“There is no substitute for the Special Tribunal for Lebanon (STL), US Assistant Secretary of State for Near Eastern Affairs Jeffrey Feltman said in an interview with Al-Hayat newspaper published on Friday.
“One cannot choose between instability and justice,” Feltman stressed.
“The absence of justice leads to instability. The choice between instability and the Court is not a right choice. It is Hezbollah’s and others’ choice. They are trying to impose it on the Lebanese,” Feltman said.
Feltman who was in Beirut last Sunday met with President Michel Suleiman to deliver a message from US President Barack Obama reaffirming US commitment to a “stable, secure, independent and sovereign Lebanon.”
“We are in contact with Lebanese officials to defuse the current tension in the country,” Feltman said, adding that attempts to destabilize Lebanon are not the best way to protect its sovereignty.
Feltman confirmed that he did not visit Damascus following his recent trip to Lebanon. He said the reason he did not visit Damascus was because he was on a specific mission in which he, along with the new U.S. Ambassador Maura Connell, was scheduled to convey a message to President Michel Suleiman from President Obama.
“We hope Lebanon continues to fund the STL, but there are other ways to fund the court if Lebanon’s share was blocked ,” Feltman said.
This was in reference to the withdrawal of March 14 alliance MPs from the September 16 evening session of the Parliamentary Budget and Finance Commission to prevent it from reaching a quorum when March 8 coalition MPs called for voting on a 2010 state budget clause pertaining to Lebanon’s funding of the STL.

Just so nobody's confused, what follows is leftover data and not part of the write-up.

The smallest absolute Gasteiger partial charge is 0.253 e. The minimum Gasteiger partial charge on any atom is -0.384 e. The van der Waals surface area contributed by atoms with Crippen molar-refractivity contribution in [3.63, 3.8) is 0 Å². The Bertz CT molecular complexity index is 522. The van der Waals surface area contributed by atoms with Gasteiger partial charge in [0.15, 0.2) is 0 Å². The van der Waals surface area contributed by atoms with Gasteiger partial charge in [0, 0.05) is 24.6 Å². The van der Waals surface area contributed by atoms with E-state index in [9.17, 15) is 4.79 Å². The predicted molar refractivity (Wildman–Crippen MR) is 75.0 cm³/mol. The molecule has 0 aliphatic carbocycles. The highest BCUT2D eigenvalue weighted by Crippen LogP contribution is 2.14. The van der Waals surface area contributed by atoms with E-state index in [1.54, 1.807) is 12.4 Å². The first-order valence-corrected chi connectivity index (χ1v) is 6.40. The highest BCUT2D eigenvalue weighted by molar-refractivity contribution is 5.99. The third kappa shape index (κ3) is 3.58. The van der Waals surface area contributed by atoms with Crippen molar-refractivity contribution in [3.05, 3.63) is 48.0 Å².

“Hezbollah will use its position in government to try to block Lebanon’s funding for the U.N. court” the group’s spokesman said on September 30.
In a related development STL is holding” International Media Forum” at its headquarters near the Dutch city of The Hague. The purpose of the forum is to explain the court procedures and model of operation of the STL judicial mechanism.
Tension escalated in Lebanon following reports that the Special Tribunal for Lebanon will soon issue its indictment into the 2005 assassination of Lebanon’s former Prime Minister Rafik Hariri. Last July, Hezbollah Secretary General Sayyed Hassan Nasrallah said that the tribunal is “an Israeli project” that will indict Hezbollah members. Nasrallah accused Israel of being behind Hariri’s assassination but refused to provide the evidence to STL to support his claim. Hezbollah and its March 8 allies have been calling for the abolition of STL
There are concerns that should the court indict Hezbollah members, it could lead to a Shiite-Sunni strife. Now Lebanon